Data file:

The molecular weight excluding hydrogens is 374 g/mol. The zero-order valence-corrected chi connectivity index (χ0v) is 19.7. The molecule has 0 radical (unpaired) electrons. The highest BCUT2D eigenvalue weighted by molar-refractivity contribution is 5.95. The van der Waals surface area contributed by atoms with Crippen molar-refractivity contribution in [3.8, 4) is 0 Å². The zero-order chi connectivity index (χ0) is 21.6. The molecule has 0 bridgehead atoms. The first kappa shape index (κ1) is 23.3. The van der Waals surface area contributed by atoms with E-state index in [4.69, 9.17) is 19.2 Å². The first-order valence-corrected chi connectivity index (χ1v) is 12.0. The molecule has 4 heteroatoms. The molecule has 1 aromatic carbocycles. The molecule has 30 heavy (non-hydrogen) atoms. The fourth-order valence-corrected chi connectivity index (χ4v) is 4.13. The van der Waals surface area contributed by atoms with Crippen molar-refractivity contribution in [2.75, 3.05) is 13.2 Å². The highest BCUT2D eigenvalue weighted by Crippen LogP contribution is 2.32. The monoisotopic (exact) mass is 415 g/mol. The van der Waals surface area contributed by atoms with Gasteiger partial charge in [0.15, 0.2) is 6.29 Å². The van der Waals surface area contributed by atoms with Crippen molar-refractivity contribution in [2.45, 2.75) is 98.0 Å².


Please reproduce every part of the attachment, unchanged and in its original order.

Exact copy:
The molecular weight excluding hydrogens is 374 g/mol. The zero-order valence-corrected chi connectivity index (χ0v) is 19.7. The molecule has 0 radical (unpaired) electrons. The highest BCUT2D eigenvalue weighted by molar-refractivity contribution is 5.95. The van der Waals surface area contributed by atoms with Crippen molar-refractivity contribution in [3.8, 4) is 0 Å². The zero-order chi connectivity index (χ0) is 21.6. The molecule has 0 bridgehead atoms. The first kappa shape index (κ1) is 23.3. The van der Waals surface area contributed by atoms with E-state index in [4.69, 9.17) is 19.2 Å². The first-order valence-corrected chi connectivity index (χ1v) is 12.0. The molecule has 4 heteroatoms. The molecule has 1 aromatic carbocycles. The molecule has 30 heavy (non-hydrogen) atoms. The fourth-order valence-corrected chi connectivity index (χ4v) is 4.13. The van der Waals surface area contributed by atoms with Crippen molar-refractivity contribution in [2.75, 3.05) is 13.2 Å². The highest BCUT2D eigenvalue weighted by Crippen LogP contribution is 2.32. The monoisotopic (exact) mass is 415 g/mol. The van der Waals surface area contributed by atoms with Gasteiger partial charge in [0.15, 0.2) is 6.29 Å². The van der Waals surface area contributed by atoms with Crippen molar-refractivity contribution in [2.45, 2.75) is 98.0 Å².